NCFM Advisor Gordon Finley letter published in The South Florida Sun-Sentinel re alimony

February 2, 2012
By
alimony

Alimony: another form of indentured servitude with little prospect of freedom

The letter about alimony below appeared in The South Florida Sun-Sentinel on Thursday February 2, 2012 and is followed by the articles to which it responded.

 Alimony laws are archaic

Re: “Report: Should alimony laws be changed?” on Jan. 25:

Why permanent alimony? Why should any state have laws granting alimony for life? For a law to continue, there must be a sound reason for its continuation.

A case can be made for short-term rehabilitative alimony for education or job training. However, in 2012 where women surpass men in education, occupation and income, no case can be made for unpredictable permanent alimony awards made by judges on the basis of unfathomable reasons.

So why do these archaic laws continue? In the cited USA TODAY article, the only advocates for continuing permanent alimony are members of the divorce industry who personally profit from the legal conflicts surrounding permanent alimony. Enriching the divorce industry is no reason to keep permanent alimony.

The money would be better spent on those who come first and deserve better — the children of divorce.

Gordon E. Finley, Florida International University, Miami

 Report: Should alimony laws be changed?

USA Today is following the Sun Sentinel in reporting on the movement to change alimony laws with the Florida Legislature considering a bill in the current session. Advocates for changes in the law want alimony not to be necessarily permanent if the former spouse receiving the checks, usually the wife, does not remarry. They argue that the lifelong payments can place an unfair burden on the paying ex-, usually a man.

In its story, USA Today profiles a Florida disabled doctor with Alzheimer’s still paying alimony to his ex-wife, a still working professor who declined to talk to a reporter. The doctor’s current wife argues that the money could be better spent providing more medical care to her husband.

 Should alimony laws be changed?

Michael Morgan only groans as his wife bathes his body, shaves his face and gently kisses his lips.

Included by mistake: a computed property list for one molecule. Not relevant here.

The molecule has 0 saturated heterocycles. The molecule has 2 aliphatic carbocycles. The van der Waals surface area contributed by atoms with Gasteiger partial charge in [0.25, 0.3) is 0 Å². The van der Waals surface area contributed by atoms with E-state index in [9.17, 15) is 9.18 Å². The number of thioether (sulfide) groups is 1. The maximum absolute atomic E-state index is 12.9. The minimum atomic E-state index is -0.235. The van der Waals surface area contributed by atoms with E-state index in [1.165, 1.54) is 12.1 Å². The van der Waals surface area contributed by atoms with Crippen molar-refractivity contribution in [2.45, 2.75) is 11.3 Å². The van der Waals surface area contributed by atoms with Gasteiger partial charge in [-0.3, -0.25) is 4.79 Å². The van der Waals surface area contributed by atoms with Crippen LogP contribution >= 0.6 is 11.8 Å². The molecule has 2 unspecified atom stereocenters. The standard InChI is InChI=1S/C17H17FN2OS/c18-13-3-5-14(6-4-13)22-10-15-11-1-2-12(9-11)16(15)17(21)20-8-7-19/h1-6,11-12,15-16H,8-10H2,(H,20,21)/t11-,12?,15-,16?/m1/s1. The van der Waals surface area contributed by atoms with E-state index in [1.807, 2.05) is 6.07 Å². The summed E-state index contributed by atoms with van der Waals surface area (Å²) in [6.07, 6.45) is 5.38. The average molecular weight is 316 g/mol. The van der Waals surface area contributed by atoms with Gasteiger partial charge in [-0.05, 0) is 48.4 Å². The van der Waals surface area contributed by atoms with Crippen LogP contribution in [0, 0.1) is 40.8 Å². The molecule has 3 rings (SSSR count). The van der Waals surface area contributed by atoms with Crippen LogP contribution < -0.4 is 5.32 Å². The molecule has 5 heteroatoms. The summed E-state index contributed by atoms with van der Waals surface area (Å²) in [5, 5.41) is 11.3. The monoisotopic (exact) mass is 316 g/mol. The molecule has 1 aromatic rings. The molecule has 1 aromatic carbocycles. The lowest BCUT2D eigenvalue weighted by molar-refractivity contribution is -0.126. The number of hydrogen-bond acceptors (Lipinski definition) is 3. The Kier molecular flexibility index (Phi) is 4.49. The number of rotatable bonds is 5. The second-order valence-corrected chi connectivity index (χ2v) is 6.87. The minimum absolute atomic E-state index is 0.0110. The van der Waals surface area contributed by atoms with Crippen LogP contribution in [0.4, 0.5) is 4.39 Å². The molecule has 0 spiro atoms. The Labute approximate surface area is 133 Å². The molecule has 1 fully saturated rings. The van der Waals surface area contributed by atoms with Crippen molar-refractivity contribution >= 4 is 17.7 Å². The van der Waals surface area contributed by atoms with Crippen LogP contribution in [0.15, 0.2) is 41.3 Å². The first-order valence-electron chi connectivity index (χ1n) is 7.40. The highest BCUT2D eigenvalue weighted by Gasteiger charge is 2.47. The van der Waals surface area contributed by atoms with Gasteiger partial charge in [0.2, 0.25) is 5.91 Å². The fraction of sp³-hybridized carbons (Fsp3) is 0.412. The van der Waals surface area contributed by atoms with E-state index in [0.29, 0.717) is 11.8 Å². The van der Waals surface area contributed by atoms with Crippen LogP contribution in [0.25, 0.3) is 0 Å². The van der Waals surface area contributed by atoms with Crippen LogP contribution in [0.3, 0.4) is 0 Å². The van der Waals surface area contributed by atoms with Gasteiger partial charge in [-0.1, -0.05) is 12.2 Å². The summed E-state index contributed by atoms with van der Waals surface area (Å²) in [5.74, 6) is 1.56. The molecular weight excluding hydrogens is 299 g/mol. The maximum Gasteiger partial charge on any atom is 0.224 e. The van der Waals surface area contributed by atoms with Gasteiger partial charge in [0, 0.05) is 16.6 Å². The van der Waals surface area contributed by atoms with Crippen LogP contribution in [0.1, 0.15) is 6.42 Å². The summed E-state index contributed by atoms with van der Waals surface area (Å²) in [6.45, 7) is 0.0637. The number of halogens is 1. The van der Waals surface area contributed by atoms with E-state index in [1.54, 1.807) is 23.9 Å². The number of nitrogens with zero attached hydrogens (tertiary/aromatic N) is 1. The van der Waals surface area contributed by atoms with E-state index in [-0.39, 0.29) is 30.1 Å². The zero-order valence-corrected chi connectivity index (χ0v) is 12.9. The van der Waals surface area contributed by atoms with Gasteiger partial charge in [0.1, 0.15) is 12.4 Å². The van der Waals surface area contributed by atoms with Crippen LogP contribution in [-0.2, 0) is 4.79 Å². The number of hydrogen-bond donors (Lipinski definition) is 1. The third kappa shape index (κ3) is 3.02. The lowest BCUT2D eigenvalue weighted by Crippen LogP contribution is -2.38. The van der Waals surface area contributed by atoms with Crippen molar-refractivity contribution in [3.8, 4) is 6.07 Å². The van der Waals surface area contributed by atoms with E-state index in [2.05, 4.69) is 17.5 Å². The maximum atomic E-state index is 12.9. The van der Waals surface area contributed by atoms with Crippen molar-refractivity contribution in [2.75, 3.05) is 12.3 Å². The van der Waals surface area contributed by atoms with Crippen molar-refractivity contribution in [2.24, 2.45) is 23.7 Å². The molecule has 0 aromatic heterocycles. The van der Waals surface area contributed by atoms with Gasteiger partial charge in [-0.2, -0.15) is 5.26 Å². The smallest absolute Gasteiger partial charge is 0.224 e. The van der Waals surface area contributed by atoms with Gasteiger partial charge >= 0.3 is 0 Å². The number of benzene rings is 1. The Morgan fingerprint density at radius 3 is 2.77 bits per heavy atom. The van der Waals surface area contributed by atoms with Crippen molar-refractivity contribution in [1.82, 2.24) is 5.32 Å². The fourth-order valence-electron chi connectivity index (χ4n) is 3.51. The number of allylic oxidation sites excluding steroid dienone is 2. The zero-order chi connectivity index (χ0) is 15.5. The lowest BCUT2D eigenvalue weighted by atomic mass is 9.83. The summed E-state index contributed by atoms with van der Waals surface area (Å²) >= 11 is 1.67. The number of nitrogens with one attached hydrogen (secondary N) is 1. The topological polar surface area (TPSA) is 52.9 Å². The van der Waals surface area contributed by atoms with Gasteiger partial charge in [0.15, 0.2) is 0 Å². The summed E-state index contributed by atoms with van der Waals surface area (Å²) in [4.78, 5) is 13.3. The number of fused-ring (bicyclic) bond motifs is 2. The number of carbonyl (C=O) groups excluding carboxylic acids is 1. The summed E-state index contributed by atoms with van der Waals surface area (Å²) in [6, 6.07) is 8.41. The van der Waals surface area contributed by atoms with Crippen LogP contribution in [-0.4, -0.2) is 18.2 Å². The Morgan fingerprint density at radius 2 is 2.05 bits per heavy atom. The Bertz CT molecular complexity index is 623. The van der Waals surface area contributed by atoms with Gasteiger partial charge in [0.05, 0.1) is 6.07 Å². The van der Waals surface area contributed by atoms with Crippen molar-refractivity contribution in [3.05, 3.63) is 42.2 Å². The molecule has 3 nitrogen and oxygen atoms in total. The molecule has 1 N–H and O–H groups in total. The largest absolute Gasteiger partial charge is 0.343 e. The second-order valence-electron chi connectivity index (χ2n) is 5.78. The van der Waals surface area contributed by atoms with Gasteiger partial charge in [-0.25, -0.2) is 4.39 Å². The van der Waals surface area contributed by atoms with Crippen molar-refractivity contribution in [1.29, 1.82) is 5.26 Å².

.A retired physician diagnosed with Alzheimer’s disease 14 years ago, Morgan, 72, no longer walks or talks. His wife and full-time caregiver, Linda Morgan, makes sure he’s fed and clothed, and that $25,200 in annual alimony is handed over to his ex-wife, a college professor he divorced in 1997.

“What’s sad is that this man who can’t get out of bed is paying a woman who is working,” says Linda Morgan, 61, of Lehigh Acres, Fla.

Linda Morgan is part of a growing movement pushing for changes to alimony laws in several states… click here to read the rest of the USToday article.

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One Response to NCFM Advisor Gordon Finley letter published in The South Florida Sun-Sentinel re alimony

  1. goldie on April 14, 2012 at 7:13 AM

    My husband got a divorce in 2010 and the wife was awarded permanent alimony. She works for the school board and he is a mainetance technician her lawyer wrote the judgement for the judge and the judge signed off to it. The wife put that she never had to rely on public assisistance but while they where married they where collecting foodstamps and cash assistance she also lied about a situation about her legs but did not submit proof of such. The children they have in common are adults. She said that my husband always took care of the kids since they where born till they split in 2009 but she took him to the same court house and they had him pay arrears since 2007. I feel that they discriminated against him cause he was a man and that he represented himself. He was laid off last year april and he put in for a modification he goes to court this month 2012. We already know whats gonna happen sometimes we feel like going to the news about this cause whats right is right and whats wrong is wrong

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